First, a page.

While reading an article I came across a phrase that triggered a memory of mine:
Mann's hockey-stick graph may be wrong, many experts now acknowledge, but they assert that he nevertheless came to the right conclusion.Now, this is in reference to Michael Mann's bogus "Hockey Stick" graph that "proved" global warming was a problem and that the 90's were the hottest decade of the millennium. I can't help but notice, however, the syntax correlation between that statement and those made by the hard left regarding Rathergate's forged memos, easily paraphrased as "fake but accurate".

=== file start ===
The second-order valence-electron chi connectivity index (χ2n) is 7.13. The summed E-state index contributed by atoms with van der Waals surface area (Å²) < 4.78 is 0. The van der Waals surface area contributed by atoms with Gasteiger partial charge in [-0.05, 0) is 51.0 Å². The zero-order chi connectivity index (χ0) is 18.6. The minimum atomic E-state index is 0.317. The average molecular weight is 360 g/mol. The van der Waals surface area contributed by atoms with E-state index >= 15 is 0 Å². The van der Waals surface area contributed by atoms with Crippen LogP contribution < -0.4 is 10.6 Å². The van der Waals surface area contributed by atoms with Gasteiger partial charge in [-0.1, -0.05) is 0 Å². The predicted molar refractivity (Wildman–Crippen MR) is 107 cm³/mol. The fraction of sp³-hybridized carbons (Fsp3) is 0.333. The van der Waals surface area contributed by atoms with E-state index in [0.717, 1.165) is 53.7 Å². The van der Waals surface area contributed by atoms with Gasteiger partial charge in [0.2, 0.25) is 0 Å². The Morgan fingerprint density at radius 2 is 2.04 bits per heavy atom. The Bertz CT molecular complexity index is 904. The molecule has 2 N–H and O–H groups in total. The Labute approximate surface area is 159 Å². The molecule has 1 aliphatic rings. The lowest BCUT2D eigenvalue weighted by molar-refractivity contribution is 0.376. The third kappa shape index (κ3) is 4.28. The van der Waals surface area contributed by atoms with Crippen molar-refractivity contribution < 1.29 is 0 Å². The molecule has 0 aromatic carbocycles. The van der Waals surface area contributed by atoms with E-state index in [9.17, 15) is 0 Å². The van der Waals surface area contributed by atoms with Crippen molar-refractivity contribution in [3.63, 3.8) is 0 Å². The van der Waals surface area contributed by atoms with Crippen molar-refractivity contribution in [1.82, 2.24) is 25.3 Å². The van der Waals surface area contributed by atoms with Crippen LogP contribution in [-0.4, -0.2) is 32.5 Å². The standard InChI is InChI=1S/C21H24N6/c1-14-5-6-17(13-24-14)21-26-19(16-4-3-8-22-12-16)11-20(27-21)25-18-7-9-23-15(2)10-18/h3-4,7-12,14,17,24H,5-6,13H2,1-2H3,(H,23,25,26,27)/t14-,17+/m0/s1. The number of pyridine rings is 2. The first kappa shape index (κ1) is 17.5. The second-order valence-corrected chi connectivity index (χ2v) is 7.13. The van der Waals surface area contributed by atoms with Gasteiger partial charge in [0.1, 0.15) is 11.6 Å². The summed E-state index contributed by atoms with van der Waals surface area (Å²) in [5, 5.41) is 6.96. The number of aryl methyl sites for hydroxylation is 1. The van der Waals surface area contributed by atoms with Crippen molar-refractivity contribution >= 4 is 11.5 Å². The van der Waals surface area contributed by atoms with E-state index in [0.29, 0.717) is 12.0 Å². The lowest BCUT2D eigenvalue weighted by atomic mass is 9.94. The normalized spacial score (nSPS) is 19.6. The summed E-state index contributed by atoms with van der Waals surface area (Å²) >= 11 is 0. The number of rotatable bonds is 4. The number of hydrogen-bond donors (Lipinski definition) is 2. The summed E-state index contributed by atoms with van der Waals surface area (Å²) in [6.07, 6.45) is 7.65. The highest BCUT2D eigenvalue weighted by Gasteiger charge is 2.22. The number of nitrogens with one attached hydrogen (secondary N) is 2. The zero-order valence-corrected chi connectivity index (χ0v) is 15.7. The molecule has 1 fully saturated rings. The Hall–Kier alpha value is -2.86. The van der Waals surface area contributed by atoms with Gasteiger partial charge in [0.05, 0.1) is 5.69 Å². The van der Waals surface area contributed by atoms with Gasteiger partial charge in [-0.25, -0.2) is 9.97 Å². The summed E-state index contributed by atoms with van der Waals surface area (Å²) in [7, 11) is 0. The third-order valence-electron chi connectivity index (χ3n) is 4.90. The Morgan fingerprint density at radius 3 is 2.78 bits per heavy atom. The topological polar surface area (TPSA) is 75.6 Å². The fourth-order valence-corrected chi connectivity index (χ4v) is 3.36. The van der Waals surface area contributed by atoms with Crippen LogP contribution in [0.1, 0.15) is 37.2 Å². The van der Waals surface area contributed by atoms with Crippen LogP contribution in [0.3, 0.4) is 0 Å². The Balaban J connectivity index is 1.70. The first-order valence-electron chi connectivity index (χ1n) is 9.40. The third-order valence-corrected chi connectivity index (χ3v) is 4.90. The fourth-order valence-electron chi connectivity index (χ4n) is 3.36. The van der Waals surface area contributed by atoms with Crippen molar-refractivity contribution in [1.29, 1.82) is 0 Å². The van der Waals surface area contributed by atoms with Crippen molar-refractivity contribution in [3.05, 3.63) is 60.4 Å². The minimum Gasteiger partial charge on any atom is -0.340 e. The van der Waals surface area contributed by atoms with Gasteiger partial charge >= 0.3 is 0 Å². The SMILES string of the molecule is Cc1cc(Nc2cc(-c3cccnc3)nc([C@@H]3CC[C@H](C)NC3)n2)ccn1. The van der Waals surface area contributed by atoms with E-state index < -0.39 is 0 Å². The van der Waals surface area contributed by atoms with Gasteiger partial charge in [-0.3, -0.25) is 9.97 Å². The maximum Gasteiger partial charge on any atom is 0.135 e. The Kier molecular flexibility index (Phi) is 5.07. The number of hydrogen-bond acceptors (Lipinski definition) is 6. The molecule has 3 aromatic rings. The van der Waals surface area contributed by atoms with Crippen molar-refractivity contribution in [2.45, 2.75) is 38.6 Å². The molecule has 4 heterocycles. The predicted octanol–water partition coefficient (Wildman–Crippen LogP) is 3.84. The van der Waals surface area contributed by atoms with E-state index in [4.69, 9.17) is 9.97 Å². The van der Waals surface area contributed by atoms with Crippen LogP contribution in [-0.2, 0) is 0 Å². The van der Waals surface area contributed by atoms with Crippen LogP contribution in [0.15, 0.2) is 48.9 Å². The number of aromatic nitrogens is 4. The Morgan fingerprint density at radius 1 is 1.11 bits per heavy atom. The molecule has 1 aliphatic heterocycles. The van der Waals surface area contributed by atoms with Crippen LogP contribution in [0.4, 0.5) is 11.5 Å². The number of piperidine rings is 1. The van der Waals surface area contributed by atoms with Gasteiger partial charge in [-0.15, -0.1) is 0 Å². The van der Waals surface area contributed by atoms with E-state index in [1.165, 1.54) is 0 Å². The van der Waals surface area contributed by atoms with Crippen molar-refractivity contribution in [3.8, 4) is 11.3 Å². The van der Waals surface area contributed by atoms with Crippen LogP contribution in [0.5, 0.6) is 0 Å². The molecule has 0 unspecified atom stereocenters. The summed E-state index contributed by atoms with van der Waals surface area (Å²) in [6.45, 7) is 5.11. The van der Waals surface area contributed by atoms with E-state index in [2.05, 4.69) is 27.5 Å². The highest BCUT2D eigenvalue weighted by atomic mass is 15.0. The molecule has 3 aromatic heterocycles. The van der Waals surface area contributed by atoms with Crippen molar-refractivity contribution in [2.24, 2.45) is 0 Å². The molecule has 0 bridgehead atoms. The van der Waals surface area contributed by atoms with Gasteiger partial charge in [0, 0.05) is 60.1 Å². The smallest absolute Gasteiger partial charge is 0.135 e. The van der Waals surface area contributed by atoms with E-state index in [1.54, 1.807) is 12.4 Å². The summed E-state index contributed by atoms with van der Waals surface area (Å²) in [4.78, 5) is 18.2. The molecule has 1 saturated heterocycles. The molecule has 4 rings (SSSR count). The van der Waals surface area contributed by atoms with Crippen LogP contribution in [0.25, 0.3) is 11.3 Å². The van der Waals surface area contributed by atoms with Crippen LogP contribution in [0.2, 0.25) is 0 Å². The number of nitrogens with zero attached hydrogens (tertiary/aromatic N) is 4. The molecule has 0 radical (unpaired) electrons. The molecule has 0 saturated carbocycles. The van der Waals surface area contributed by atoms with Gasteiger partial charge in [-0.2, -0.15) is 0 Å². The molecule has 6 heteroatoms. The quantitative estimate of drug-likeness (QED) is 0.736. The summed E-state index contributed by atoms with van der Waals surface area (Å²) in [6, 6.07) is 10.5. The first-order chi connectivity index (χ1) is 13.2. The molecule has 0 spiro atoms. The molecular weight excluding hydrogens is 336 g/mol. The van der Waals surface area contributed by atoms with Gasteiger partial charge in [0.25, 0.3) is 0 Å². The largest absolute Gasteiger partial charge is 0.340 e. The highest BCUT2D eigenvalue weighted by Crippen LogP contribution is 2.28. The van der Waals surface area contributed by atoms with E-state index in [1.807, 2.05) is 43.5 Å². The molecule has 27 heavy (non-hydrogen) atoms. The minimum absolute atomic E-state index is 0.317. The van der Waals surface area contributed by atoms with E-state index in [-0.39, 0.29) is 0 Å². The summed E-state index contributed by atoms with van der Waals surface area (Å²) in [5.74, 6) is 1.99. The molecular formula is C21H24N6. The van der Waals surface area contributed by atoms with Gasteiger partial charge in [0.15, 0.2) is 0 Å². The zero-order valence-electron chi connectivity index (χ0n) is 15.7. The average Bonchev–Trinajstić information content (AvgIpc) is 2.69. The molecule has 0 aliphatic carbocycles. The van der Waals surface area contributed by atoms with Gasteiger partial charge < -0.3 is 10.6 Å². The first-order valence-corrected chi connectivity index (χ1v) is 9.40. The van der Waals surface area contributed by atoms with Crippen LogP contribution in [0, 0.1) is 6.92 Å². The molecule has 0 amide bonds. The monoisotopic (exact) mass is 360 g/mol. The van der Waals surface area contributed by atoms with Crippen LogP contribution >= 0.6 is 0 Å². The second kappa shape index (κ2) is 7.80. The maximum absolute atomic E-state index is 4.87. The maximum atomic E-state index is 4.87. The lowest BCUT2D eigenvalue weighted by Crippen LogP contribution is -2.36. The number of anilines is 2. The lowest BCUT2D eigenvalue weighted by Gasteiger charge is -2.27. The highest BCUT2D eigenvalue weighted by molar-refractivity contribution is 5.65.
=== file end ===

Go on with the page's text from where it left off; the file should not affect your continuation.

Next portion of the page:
Is asserting that the main problem with the left in whatever form is that when faced with reality (when their facts fall apart) they refuse to readjust their initial assumptions too base of a conclusion to draw?
Is the only difference between a liberal and a conservative the willingness to acknowledge the effect of poor data on current conclusions? Or is it just a total reliance on emotion rather than logic?
As Dr. Edward Wegman (the man who found Mann's numerous statistical errors) summed it up to the energy and commerce committee in testimony: "I am baffled by the claim that the incorrect method doesn't matter because the answer is correct anyway. Method Wrong + Answer Correct = Bad Science."
Lawrence Solomon of Canada's National post phrases it nicely: With bad science, only true believers can assert that they nevertheless obtained the right answer.